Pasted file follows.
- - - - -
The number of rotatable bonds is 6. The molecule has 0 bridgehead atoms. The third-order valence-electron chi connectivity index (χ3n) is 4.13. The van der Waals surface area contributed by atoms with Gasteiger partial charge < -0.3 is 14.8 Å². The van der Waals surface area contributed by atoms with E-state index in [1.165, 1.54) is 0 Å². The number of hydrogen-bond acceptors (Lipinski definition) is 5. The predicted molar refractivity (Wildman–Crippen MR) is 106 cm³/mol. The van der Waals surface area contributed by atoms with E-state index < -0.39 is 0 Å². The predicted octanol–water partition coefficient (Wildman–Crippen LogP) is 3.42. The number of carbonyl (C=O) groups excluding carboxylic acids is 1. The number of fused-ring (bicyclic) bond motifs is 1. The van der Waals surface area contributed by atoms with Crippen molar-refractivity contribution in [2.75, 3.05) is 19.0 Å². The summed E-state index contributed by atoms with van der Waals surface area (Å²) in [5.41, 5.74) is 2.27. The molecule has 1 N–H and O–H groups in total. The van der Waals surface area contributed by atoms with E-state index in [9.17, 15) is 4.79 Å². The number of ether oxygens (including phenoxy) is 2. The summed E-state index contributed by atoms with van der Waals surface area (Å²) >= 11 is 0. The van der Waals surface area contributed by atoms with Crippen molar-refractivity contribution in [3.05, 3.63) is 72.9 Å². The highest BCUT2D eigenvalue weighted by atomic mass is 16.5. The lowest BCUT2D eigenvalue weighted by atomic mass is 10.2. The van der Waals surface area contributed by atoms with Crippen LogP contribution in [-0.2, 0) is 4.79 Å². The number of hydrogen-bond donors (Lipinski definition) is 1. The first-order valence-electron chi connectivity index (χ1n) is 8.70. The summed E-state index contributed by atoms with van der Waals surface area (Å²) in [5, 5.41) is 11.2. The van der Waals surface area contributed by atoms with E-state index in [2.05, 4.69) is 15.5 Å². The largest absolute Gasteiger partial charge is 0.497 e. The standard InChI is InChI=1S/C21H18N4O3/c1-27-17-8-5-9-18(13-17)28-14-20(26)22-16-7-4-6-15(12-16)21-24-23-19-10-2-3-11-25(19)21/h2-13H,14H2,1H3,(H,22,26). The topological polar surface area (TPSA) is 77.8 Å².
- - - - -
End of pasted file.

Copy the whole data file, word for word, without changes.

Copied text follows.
The number of rotatable bonds is 6. The molecule has 0 bridgehead atoms. The third-order valence-electron chi connectivity index (χ3n) is 4.13. The van der Waals surface area contributed by atoms with Gasteiger partial charge < -0.3 is 14.8 Å². The van der Waals surface area contributed by atoms with E-state index in [1.165, 1.54) is 0 Å². The number of hydrogen-bond acceptors (Lipinski definition) is 5. The predicted molar refractivity (Wildman–Crippen MR) is 106 cm³/mol. The van der Waals surface area contributed by atoms with E-state index < -0.39 is 0 Å². The predicted octanol–water partition coefficient (Wildman–Crippen LogP) is 3.42. The number of carbonyl (C=O) groups excluding carboxylic acids is 1. The number of fused-ring (bicyclic) bond motifs is 1. The van der Waals surface area contributed by atoms with Crippen molar-refractivity contribution in [2.75, 3.05) is 19.0 Å². The summed E-state index contributed by atoms with van der Waals surface area (Å²) in [5.41, 5.74) is 2.27. The molecule has 1 N–H and O–H groups in total. The van der Waals surface area contributed by atoms with E-state index in [9.17, 15) is 4.79 Å². The number of ether oxygens (including phenoxy) is 2. The summed E-state index contributed by atoms with van der Waals surface area (Å²) >= 11 is 0. The van der Waals surface area contributed by atoms with Crippen molar-refractivity contribution in [3.05, 3.63) is 72.9 Å². The highest BCUT2D eigenvalue weighted by atomic mass is 16.5. The lowest BCUT2D eigenvalue weighted by atomic mass is 10.2. The van der Waals surface area contributed by atoms with Crippen LogP contribution in [-0.2, 0) is 4.79 Å². The number of hydrogen-bond donors (Lipinski definition) is 1. The first-order valence-electron chi connectivity index (χ1n) is 8.70. The summed E-state index contributed by atoms with van der Waals surface area (Å²) in [5, 5.41) is 11.2. The van der Waals surface area contributed by atoms with E-state index in [2.05, 4.69) is 15.5 Å². The largest absolute Gasteiger partial charge is 0.497 e. The standard InChI is InChI=1S/C21H18N4O3/c1-27-17-8-5-9-18(13-17)28-14-20(26)22-16-7-4-6-15(12-16)21-24-23-19-10-2-3-11-25(19)21/h2-13H,14H2,1H3,(H,22,26). The topological polar surface area (TPSA) is 77.8 Å².